Heck, they’ll even label the rapid success, “the Georgia Miracle!”

BAB

October 5th, 2011
3:37 pm

What is lattice multiplication and what is the point of it? My daughter had to do her multiplication by using the lattice method and it is just plain dumb. The old traditional way needs to be taught because the lattice method will not work for large numbers or when students are taking a timed test.

demographics

October 5th, 2011
3:52 pm

The population shift we are seeing is a factor.

You can’t import millions of poor Latinos and expect your public school test scores not to sink.

John

October 5th, 2011
3:55 pm

Can’t be the fault of the teacher’s union. No way! Because, their top priority is the children, right?

A reader

October 5th, 2011
3:59 pm

I believe the problem is the same as all subject in the post NCLB era: teachers are forced to teach breadth rather than depth. Teachers are forced to spend only a day or two on any given concept and then move onto the next concept. It takes more than a day or two to master many of the concepts in higher mathematics. Students need time to think and work problems over and over again so they can “wrap their heads around” complex concepts. Therefore, they never fully understand the concept and never build that base of knowledge required to conquer the more advanced concepts.

Jerry Eads

October 5th, 2011
4:11 pm

@Thomas, if you ask @milton for evidence, you need to bring some yourself! As we know, I don’t have the numbers in front of me any more, but it’s possible most certified high school mathematics teachers are mathematics education majors, rather than “pure” mathematics majors. While some might argue that such degrees are pablum, it seems to be the case that TEACHING math is an altogether different issue from DOING math. It is POSSIBLE for someone in high school to teach math without a math degree – the rules are on the books for anyone to be certified who can pass the state teacher certification test (I think that’s how it works). I’m not aware of any research to suggest whether outcomes are different among students of math major teachers, math ed major teachers, and pass the test teachers.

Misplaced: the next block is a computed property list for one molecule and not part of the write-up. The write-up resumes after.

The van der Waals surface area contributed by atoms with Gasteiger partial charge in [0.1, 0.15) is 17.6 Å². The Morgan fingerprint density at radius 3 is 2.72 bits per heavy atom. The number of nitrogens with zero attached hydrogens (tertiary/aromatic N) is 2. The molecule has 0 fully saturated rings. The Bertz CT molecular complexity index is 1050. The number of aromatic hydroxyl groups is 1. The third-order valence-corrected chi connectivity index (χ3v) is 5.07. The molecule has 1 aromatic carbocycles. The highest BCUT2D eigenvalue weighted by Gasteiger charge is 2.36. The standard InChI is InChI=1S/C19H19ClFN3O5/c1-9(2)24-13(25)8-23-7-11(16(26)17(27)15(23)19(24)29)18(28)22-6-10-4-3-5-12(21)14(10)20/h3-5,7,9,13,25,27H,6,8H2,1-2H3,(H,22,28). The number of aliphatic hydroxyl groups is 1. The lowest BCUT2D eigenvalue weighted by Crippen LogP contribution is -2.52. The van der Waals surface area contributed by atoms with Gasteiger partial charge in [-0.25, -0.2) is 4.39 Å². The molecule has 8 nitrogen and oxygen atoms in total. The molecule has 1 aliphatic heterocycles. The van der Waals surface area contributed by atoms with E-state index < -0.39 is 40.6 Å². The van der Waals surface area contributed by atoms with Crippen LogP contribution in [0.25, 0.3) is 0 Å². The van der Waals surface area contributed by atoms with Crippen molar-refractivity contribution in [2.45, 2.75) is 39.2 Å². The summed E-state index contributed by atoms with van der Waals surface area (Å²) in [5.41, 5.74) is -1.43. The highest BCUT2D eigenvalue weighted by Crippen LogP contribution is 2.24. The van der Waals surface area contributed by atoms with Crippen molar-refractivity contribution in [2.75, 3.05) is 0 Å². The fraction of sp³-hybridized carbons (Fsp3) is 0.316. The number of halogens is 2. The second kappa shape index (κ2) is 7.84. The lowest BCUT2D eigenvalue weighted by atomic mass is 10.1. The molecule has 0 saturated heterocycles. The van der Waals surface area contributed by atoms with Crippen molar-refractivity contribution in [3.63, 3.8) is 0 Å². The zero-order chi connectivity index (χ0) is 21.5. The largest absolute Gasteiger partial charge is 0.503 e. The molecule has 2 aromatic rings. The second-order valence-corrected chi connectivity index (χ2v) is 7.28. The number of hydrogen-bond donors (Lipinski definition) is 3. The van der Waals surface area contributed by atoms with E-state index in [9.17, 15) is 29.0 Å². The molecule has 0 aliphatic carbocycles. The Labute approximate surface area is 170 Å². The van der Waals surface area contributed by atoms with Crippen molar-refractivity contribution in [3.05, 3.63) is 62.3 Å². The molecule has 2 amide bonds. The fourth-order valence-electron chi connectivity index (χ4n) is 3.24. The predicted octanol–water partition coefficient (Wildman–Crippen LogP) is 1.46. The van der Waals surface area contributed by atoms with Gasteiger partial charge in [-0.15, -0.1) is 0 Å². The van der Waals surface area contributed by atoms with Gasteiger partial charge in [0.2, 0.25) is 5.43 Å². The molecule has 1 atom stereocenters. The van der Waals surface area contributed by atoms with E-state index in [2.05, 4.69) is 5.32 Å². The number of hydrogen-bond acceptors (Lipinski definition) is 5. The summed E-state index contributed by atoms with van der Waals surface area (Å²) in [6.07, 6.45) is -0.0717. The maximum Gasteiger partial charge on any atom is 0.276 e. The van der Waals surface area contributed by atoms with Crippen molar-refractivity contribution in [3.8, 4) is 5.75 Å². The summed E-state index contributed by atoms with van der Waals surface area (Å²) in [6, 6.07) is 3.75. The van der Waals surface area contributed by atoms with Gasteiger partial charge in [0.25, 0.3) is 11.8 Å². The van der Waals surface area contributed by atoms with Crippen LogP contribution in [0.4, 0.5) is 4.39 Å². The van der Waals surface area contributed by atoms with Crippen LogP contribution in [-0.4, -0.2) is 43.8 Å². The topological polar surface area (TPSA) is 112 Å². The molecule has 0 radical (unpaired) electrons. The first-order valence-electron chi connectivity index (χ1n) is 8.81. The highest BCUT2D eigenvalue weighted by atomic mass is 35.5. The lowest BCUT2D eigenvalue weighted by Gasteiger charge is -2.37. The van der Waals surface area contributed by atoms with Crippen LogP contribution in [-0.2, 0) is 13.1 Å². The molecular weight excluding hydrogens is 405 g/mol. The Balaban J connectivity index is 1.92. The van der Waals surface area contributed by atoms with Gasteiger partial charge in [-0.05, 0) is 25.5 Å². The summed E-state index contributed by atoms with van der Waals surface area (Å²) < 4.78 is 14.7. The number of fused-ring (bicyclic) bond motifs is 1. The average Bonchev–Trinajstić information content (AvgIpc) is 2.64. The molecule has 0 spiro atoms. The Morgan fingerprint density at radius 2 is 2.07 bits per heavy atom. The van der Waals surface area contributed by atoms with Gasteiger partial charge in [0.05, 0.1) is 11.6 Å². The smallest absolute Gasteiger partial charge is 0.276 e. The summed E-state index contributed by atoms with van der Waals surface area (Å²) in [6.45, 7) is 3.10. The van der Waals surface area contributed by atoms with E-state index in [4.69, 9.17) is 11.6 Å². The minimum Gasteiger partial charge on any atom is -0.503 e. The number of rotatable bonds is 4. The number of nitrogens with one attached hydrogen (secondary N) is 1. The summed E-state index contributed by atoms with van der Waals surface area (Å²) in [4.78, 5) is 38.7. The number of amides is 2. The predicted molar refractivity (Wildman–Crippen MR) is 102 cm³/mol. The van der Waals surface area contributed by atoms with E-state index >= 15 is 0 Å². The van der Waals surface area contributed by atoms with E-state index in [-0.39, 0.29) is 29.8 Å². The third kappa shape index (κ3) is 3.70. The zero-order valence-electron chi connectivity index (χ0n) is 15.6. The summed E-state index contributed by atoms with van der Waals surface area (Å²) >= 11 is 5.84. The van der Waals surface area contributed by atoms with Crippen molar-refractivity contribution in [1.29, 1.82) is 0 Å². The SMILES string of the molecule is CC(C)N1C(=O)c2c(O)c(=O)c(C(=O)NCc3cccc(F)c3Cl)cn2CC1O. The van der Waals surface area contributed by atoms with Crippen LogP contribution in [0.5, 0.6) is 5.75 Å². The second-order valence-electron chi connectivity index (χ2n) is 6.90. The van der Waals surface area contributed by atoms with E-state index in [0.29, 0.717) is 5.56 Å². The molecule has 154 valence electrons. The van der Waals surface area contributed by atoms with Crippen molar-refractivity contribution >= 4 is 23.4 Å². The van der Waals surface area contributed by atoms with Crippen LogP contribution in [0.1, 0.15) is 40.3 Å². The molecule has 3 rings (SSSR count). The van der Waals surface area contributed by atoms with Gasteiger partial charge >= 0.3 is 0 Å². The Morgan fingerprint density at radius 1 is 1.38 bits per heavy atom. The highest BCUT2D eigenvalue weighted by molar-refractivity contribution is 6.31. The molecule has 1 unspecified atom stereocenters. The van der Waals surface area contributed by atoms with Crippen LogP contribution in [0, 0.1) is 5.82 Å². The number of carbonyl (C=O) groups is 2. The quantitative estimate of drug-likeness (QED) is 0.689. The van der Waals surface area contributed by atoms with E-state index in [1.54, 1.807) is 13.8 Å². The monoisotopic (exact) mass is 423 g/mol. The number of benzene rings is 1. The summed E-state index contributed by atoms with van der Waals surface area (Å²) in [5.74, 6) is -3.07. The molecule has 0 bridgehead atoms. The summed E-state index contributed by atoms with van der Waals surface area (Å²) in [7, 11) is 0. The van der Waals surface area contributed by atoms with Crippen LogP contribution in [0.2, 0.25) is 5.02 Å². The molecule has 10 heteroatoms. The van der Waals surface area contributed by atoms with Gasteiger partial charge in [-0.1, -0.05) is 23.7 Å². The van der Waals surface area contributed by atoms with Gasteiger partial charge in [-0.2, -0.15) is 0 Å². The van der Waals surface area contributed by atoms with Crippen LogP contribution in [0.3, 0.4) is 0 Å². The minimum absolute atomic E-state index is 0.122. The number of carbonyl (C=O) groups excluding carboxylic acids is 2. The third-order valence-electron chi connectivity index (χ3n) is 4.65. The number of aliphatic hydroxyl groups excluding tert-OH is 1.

Scott

October 5th, 2011
4:13 pm

@Milton Man,

It is not the lack of math majors in advanced classes that alarms me (although you get a share of those, smart schools put math majors into the more advanced offerings). It is the lack of math competency in the K-8 teachers. A weak foundation eventually crumbles. Maybe it just takes the more ambitious standards of high school to reveal students’ lack of readiness. But it all seems to fall apart starting in 9th grade.